Manage your environment
Environment has a significant impact on how we age; whether that is our emotional or physical environment. Actively ensure you eliminate environmental factors that cause stress on your body.
Each of us has a different threshold for stress – for some, peak-hour traffic is a time to relax in the car and for others it is torture! Find a job you like and do the things that make you happy and this will contribute to your chances of ageing optimally. In terms of physical environment, keep away from toxins, use safe plastics and eat organic food to avoid pesticides.

Make exercise a priority
Exercise can slow down, halt and possibly even reverse many of the trends associated with ageing.
It can help fight weight gain, increase strength and stress resilience, prevent the diseases of ageing such as cardiovascular disease, and of course help
you look and feel fantastic.
• Your exercise prescription includes the following:
• Moderate-intensity aerobic activity.
• Resistance or strength training of moderate to vigorous intensity.
• Flexibility exercises.

Look after your mind
All of us will experience some decline in our cognitive skills as we age. Exercise both your body and mind, eat a slow-ageing diet (omega-3s, B vitamins and antioxidants are key brain nutrients) and manage your stress to look after your mind. Working memory training and other “neurobic” exercises are also important to keep your neural networks growing as you age. Take time to relax and deal with sources of stress.

Look after quality
To ensure we have quality of life as we age, some of the more mundane things we need to care for include our skin (through skincare that actually works), bone and muscle integrity (through exercise and diet), continence (do your pelvic floor exercises!) and our senses of hearing and vision. Retaining each is an important part of optimising quality of life.
The SLOW principles Rather than simply being a passenger in your body, take your time. Engage in your life and your environment, and start to make positive and informed choices about things you can do today with tomorrow in mind.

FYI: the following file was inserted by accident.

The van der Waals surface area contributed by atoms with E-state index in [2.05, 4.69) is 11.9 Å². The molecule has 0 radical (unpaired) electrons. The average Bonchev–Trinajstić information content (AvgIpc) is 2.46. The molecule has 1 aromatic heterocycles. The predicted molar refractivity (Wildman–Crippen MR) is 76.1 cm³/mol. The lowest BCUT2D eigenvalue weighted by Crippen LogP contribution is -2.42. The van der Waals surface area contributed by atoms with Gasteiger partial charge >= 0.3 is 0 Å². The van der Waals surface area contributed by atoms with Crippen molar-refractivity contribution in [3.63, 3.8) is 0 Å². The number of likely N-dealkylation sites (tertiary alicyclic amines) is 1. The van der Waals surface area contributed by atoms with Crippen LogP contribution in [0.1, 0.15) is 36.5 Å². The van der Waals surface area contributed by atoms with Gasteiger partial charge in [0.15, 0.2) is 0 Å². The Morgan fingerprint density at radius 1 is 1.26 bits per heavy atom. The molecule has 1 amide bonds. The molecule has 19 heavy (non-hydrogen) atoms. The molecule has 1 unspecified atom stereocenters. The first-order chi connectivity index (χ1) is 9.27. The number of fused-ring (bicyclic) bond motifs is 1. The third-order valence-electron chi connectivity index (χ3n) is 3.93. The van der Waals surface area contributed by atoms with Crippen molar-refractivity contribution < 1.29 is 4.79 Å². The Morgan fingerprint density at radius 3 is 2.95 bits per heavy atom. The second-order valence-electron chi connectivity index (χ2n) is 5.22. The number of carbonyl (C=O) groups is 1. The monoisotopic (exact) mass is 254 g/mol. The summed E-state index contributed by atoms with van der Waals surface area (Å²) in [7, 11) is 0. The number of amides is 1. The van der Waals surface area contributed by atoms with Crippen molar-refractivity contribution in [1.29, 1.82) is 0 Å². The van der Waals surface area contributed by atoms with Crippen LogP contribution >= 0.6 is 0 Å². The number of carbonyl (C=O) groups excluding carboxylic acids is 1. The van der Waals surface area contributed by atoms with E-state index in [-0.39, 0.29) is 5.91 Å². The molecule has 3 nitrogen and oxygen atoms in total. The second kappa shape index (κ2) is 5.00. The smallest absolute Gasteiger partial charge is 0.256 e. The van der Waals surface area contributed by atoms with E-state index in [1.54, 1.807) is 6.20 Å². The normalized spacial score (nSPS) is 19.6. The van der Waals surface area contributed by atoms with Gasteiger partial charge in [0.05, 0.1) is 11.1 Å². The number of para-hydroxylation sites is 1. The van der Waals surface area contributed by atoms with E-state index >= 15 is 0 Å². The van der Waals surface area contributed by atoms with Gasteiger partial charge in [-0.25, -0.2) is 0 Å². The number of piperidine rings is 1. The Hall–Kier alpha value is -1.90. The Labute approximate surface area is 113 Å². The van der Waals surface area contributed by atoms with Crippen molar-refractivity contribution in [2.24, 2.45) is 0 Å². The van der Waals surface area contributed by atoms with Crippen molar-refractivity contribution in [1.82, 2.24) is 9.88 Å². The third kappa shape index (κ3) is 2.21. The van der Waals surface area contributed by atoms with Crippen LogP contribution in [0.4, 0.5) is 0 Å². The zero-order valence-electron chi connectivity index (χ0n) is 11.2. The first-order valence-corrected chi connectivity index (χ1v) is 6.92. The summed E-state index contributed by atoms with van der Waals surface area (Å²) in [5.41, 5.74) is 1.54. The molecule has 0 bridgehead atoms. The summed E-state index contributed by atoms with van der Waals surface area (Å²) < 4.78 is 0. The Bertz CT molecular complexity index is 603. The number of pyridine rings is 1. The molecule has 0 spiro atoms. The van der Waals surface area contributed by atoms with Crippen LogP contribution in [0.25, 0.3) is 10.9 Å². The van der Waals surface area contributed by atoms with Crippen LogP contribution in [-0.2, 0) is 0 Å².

The means to SLOW our lives can be summarised in seven simple principles. These same principles – the AGELESS principles - work whether applied to changing your diet, putting a mind-body program together or improving your relationships as you age.

Adopt a slow ageing diet
All of the changes of ageing are influenced by what we do and don’t eat. Here are some general strategies:
1 Fresh is best (unprocessed is better)
A diet high in fresh produce is associated with a healthier and longer life.
2 Reduce energy-dense foods
Exchange foods that are concentrated kilojoules (so-called “energy-dense” foods) for foods that have fewer kilojoules.
3 (S)low and steady wins the race
Eat foods that deliver nutrients at a slow pace, are less processed, low GI, and high in fibre.
4 Make the most of every mouthful
Substitute empty-kilojoule foods with nutrient-dense foods.
5 Phytochemicals follow the rainbow
Fill your diet with every bright colour of the rainbow to maximise phytochemical consumption.
6 Choose the right stuff
Eat the “good” fats, proteins and carbohydrates and the most bio-available. Reduce foods containing simple sugars and replace refined products with wholegrain equivalents.
7 Be prepared
Cooking less and eating more raw food helps food retain nutrients.
8 Harness the superfood
Eating berries, cruciferous vegetables, legumes, whole nuts and seeds, probiotic yoghurt, all fruits, dark chocolate and green tea can have a positive effect on health and ageing.